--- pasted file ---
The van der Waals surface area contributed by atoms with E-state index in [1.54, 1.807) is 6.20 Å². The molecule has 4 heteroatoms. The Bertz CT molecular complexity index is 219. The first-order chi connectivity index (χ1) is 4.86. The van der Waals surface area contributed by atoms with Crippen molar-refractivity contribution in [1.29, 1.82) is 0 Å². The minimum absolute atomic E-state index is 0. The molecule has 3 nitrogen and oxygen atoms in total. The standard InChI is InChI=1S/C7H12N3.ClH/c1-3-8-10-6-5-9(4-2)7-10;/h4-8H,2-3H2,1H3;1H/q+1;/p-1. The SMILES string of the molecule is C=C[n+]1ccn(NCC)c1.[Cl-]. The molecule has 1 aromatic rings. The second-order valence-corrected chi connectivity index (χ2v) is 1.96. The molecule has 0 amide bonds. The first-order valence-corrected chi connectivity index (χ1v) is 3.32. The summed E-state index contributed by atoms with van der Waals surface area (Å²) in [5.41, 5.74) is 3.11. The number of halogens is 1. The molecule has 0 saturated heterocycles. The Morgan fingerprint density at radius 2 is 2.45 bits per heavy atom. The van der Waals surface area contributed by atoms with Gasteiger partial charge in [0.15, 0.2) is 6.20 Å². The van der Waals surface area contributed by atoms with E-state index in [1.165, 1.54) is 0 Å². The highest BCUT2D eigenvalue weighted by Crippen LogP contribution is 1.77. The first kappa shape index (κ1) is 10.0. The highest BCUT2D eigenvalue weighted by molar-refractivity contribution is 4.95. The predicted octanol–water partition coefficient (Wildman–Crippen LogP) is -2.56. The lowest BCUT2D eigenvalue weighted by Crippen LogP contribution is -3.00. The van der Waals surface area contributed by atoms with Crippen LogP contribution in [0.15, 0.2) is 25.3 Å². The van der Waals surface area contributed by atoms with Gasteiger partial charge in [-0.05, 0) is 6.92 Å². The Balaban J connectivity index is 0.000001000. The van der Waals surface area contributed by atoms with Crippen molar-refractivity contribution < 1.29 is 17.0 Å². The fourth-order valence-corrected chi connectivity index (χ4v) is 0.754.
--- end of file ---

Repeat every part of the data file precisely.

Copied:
The van der Waals surface area contributed by atoms with E-state index in [1.54, 1.807) is 6.20 Å². The molecule has 4 heteroatoms. The Bertz CT molecular complexity index is 219. The first-order chi connectivity index (χ1) is 4.86. The van der Waals surface area contributed by atoms with Crippen molar-refractivity contribution in [1.29, 1.82) is 0 Å². The minimum absolute atomic E-state index is 0. The molecule has 3 nitrogen and oxygen atoms in total. The standard InChI is InChI=1S/C7H12N3.ClH/c1-3-8-10-6-5-9(4-2)7-10;/h4-8H,2-3H2,1H3;1H/q+1;/p-1. The SMILES string of the molecule is C=C[n+]1ccn(NCC)c1.[Cl-]. The molecule has 1 aromatic rings. The second-order valence-corrected chi connectivity index (χ2v) is 1.96. The molecule has 0 amide bonds. The first-order valence-corrected chi connectivity index (χ1v) is 3.32. The summed E-state index contributed by atoms with van der Waals surface area (Å²) in [5.41, 5.74) is 3.11. The number of halogens is 1. The molecule has 0 saturated heterocycles. The Morgan fingerprint density at radius 2 is 2.45 bits per heavy atom. The van der Waals surface area contributed by atoms with Gasteiger partial charge in [0.15, 0.2) is 6.20 Å². The van der Waals surface area contributed by atoms with E-state index in [1.165, 1.54) is 0 Å². The highest BCUT2D eigenvalue weighted by Crippen LogP contribution is 1.77. The first kappa shape index (κ1) is 10.0. The highest BCUT2D eigenvalue weighted by molar-refractivity contribution is 4.95. The predicted octanol–water partition coefficient (Wildman–Crippen LogP) is -2.56. The lowest BCUT2D eigenvalue weighted by Crippen LogP contribution is -3.00. The van der Waals surface area contributed by atoms with Crippen LogP contribution in [0.15, 0.2) is 25.3 Å². The van der Waals surface area contributed by atoms with Gasteiger partial charge in [-0.05, 0) is 6.92 Å². The Balaban J connectivity index is 0.000001000. The van der Waals surface area contributed by atoms with Crippen molar-refractivity contribution < 1.29 is 17.0 Å². The fourth-order valence-corrected chi connectivity index (χ4v) is 0.754.